Chlamydia is a common sexually transmitted disease. It is caused by bacteria called Chlamydia trachomatis. Both men and women can develop the infection. Women can develop it in the cervix, rectum, or throat. Men can get it in the urethra, rectum, or throat. Symptoms are not clear and you may not realize that you have it.
The most commonly prescribed antibiotics for Chlamydia infection are azithromycin and doxycycline. Your doctor may give you other antibiotics if you have an allergy to these medicines or if you are pregnant or breastfeeding. You may experience some side effects during the treatment. But these are generally mild.
Chlamydia complications generally affect women more than men. In women, untreated Chlamydia infection can spread into the uterus or fallopian tubes and cause complications such as pelvic inflammatory disease. It may then cause damage to the fallopian tubes, uterus, and other reproductive organs. This can also lead to infertility.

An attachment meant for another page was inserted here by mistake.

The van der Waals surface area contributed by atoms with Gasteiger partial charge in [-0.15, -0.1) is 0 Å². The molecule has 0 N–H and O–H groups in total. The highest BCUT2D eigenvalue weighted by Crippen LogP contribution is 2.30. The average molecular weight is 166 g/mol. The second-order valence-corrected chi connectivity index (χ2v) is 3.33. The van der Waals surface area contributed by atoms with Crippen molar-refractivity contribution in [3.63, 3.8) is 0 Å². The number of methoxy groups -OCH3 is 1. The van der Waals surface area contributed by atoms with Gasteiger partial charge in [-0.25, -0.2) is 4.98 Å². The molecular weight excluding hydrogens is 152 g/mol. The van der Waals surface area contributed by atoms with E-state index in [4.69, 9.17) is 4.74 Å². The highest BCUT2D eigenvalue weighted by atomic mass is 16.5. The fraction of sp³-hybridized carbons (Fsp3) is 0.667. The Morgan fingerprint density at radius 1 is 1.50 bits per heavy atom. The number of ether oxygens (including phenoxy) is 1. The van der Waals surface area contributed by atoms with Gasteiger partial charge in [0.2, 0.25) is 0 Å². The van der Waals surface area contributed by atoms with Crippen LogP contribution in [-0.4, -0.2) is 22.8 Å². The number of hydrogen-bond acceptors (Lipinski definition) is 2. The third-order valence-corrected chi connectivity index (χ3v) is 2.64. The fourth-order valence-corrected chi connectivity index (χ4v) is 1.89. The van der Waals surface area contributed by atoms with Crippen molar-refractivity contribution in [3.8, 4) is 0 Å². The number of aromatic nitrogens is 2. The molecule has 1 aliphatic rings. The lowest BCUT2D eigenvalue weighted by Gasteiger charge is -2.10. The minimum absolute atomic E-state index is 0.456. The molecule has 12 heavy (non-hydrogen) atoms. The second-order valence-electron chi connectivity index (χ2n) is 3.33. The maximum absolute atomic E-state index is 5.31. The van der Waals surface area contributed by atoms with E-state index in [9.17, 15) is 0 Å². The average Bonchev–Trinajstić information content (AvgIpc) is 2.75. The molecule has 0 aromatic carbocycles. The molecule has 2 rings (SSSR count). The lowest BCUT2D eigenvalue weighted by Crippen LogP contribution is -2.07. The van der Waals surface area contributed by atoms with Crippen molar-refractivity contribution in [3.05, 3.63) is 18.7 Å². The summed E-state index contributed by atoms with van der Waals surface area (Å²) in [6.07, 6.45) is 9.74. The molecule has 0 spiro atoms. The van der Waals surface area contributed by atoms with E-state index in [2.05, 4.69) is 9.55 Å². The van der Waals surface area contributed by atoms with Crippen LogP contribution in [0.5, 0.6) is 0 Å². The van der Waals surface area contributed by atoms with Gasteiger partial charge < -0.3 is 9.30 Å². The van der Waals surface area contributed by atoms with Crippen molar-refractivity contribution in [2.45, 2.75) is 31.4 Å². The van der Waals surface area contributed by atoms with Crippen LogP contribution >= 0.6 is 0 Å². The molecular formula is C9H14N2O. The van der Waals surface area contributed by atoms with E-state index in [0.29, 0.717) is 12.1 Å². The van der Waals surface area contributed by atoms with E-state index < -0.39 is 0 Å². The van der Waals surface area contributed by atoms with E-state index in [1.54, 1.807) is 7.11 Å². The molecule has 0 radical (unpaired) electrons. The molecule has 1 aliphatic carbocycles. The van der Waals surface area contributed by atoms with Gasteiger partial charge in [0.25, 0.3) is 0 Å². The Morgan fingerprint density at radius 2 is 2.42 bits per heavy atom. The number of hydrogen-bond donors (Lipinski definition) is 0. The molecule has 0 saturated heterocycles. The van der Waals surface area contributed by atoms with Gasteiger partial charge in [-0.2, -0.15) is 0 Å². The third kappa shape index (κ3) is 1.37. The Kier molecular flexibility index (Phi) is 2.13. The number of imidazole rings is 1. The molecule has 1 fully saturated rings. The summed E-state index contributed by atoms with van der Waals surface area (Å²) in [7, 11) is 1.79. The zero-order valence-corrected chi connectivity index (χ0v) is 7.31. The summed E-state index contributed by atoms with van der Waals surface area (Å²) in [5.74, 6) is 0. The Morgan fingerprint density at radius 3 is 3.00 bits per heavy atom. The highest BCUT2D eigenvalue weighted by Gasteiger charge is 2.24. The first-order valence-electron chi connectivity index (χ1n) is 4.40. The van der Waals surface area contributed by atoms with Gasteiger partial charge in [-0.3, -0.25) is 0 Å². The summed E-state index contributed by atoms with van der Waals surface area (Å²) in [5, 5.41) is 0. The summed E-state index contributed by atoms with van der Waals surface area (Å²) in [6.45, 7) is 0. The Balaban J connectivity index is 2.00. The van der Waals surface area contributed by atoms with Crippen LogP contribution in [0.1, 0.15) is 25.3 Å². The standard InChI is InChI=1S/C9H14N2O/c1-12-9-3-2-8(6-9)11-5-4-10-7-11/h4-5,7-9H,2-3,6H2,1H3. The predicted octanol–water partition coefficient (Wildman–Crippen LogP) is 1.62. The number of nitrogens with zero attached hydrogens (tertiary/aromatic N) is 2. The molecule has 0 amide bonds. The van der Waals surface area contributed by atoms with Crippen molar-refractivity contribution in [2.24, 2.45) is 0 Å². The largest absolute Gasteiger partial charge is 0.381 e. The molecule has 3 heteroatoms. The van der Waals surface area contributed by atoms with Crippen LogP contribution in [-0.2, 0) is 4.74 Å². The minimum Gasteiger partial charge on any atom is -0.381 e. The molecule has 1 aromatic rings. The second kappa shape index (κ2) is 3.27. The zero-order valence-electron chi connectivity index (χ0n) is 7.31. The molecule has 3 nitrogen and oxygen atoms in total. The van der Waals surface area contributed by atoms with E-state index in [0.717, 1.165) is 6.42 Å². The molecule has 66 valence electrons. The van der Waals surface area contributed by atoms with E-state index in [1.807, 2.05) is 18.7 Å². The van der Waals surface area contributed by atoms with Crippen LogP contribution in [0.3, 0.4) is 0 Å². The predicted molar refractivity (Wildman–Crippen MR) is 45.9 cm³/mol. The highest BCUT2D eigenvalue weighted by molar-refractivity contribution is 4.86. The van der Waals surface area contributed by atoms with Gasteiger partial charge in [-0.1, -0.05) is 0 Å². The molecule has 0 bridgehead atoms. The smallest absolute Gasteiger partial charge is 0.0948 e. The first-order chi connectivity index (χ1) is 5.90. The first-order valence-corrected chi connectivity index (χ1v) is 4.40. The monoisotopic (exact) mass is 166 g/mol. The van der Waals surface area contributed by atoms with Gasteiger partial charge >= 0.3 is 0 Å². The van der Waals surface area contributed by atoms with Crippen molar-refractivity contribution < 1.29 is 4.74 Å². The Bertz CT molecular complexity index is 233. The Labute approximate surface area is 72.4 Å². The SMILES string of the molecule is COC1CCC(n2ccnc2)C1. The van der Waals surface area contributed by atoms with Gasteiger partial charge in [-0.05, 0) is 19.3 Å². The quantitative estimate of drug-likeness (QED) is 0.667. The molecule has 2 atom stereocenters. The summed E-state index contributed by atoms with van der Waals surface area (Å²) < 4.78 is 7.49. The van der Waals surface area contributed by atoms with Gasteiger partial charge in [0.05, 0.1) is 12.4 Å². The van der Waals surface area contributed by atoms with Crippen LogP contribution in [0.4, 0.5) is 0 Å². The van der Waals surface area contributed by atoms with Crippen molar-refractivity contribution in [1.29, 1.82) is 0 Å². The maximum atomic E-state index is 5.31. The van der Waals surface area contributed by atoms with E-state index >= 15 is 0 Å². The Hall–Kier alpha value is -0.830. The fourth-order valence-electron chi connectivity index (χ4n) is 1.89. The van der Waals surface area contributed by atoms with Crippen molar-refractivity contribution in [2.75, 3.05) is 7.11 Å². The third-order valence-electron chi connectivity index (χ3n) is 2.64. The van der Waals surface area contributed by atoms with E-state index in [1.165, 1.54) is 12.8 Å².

People with chlamydia often don’t have any symptoms. If you have chlamydia symptoms, they can take several weeks to show up. Most people don’t know they have it. If you do notice signs of chlamydia, contact your healthcare provider. Common signs are pain during urination and sex, abdomen pain, discharge from vagina or penis.
Chlamydia trachomatis is caused by Chlamydia trachomatis bacteria. It generally spreads through vaginal, oral and anal sex. A child can get it from a mother during delivery also. The infection is most common among sexually active persons before the age of 25. Unprotected sex increases the risk of developing it.
The most commonly used diagnostic test for chlamydia is the swab test which involves swabbing of the vagina in women. In men, testing of the urine is done. If there’s a chance the infection is present in the anus or throat, swabbing of these portions may be done too.